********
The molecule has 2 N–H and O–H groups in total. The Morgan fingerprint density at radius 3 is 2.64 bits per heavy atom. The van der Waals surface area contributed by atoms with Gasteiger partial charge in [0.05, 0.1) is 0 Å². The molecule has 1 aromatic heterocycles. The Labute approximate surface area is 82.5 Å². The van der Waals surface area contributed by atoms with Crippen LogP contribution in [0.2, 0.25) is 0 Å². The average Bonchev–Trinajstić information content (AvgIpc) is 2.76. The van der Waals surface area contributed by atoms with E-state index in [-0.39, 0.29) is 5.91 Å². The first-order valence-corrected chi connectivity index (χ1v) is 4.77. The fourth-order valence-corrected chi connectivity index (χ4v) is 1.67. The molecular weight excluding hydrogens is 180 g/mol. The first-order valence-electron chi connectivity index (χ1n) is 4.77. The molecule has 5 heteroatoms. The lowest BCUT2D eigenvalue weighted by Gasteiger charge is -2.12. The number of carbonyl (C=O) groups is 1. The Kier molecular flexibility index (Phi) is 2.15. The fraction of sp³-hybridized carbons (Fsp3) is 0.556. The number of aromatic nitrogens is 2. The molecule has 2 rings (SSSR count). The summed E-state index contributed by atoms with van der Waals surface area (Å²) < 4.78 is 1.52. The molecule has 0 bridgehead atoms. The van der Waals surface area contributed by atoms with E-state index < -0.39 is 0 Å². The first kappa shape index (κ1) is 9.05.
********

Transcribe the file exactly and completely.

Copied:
The molecule has 2 N–H and O–H groups in total. The Morgan fingerprint density at radius 3 is 2.64 bits per heavy atom. The van der Waals surface area contributed by atoms with Gasteiger partial charge in [0.05, 0.1) is 0 Å². The molecule has 1 aromatic heterocycles. The Labute approximate surface area is 82.5 Å². The van der Waals surface area contributed by atoms with Crippen LogP contribution in [0.2, 0.25) is 0 Å². The average Bonchev–Trinajstić information content (AvgIpc) is 2.76. The van der Waals surface area contributed by atoms with E-state index in [-0.39, 0.29) is 5.91 Å². The first-order valence-corrected chi connectivity index (χ1v) is 4.77. The fourth-order valence-corrected chi connectivity index (χ4v) is 1.67. The molecular weight excluding hydrogens is 180 g/mol. The first-order valence-electron chi connectivity index (χ1n) is 4.77. The molecule has 5 heteroatoms. The lowest BCUT2D eigenvalue weighted by Gasteiger charge is -2.12. The number of carbonyl (C=O) groups is 1. The Kier molecular flexibility index (Phi) is 2.15. The fraction of sp³-hybridized carbons (Fsp3) is 0.556. The number of aromatic nitrogens is 2. The molecule has 2 rings (SSSR count). The summed E-state index contributed by atoms with van der Waals surface area (Å²) < 4.78 is 1.52. The molecule has 0 bridgehead atoms. The van der Waals surface area contributed by atoms with E-state index < -0.39 is 0 Å². The first kappa shape index (κ1) is 9.05.